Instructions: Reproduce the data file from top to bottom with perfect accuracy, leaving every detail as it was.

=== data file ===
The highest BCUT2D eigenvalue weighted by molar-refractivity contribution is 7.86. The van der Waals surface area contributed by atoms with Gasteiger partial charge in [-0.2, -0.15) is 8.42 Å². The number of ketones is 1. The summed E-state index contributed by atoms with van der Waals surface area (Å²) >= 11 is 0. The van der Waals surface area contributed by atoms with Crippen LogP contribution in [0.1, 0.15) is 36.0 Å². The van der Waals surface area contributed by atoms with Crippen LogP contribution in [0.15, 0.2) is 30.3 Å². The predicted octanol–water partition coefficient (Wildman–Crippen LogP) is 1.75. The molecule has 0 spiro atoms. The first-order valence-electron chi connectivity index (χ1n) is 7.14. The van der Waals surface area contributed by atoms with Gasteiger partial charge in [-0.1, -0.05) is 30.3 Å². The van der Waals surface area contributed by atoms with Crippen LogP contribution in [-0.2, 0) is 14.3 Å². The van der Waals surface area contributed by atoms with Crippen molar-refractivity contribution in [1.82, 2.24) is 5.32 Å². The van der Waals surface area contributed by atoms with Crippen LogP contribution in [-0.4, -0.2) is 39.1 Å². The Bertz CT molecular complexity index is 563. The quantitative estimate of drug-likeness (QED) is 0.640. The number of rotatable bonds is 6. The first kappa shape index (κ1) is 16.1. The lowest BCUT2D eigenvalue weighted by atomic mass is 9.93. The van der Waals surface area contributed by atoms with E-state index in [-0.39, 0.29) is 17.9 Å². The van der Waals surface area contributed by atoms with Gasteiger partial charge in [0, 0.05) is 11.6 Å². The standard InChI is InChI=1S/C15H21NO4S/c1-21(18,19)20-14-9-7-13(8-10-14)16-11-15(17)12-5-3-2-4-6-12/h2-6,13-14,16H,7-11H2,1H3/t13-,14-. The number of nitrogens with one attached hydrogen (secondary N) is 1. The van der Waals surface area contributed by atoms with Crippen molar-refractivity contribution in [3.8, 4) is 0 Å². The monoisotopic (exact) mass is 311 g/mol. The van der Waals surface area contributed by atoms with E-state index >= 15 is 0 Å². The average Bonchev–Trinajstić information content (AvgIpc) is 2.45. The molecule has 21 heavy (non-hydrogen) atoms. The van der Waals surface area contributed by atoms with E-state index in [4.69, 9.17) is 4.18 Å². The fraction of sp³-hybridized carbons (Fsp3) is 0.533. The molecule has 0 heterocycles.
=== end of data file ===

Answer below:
The highest BCUT2D eigenvalue weighted by molar-refractivity contribution is 7.86. The van der Waals surface area contributed by atoms with Gasteiger partial charge in [-0.2, -0.15) is 8.42 Å². The number of ketones is 1. The summed E-state index contributed by atoms with van der Waals surface area (Å²) >= 11 is 0. The van der Waals surface area contributed by atoms with Crippen LogP contribution in [0.1, 0.15) is 36.0 Å². The van der Waals surface area contributed by atoms with Crippen LogP contribution in [0.15, 0.2) is 30.3 Å². The predicted octanol–water partition coefficient (Wildman–Crippen LogP) is 1.75. The molecule has 0 spiro atoms. The first-order valence-electron chi connectivity index (χ1n) is 7.14. The van der Waals surface area contributed by atoms with Gasteiger partial charge in [-0.1, -0.05) is 30.3 Å². The van der Waals surface area contributed by atoms with Crippen LogP contribution in [-0.2, 0) is 14.3 Å². The van der Waals surface area contributed by atoms with Crippen molar-refractivity contribution in [1.82, 2.24) is 5.32 Å². The van der Waals surface area contributed by atoms with Crippen LogP contribution in [-0.4, -0.2) is 39.1 Å². The Bertz CT molecular complexity index is 563. The quantitative estimate of drug-likeness (QED) is 0.640. The number of rotatable bonds is 6. The first kappa shape index (κ1) is 16.1. The lowest BCUT2D eigenvalue weighted by atomic mass is 9.93. The van der Waals surface area contributed by atoms with E-state index in [-0.39, 0.29) is 17.9 Å². The van der Waals surface area contributed by atoms with Gasteiger partial charge in [0, 0.05) is 11.6 Å². The standard InChI is InChI=1S/C15H21NO4S/c1-21(18,19)20-14-9-7-13(8-10-14)16-11-15(17)12-5-3-2-4-6-12/h2-6,13-14,16H,7-11H2,1H3/t13-,14-. The number of nitrogens with one attached hydrogen (secondary N) is 1. The van der Waals surface area contributed by atoms with Crippen molar-refractivity contribution in [3.8, 4) is 0 Å². The monoisotopic (exact) mass is 311 g/mol. The van der Waals surface area contributed by atoms with E-state index >= 15 is 0 Å². The average Bonchev–Trinajstić information content (AvgIpc) is 2.45. The molecule has 21 heavy (non-hydrogen) atoms. The van der Waals surface area contributed by atoms with E-state index in [4.69, 9.17) is 4.18 Å². The fraction of sp³-hybridized carbons (Fsp3) is 0.533. The molecule has 0 heterocycles.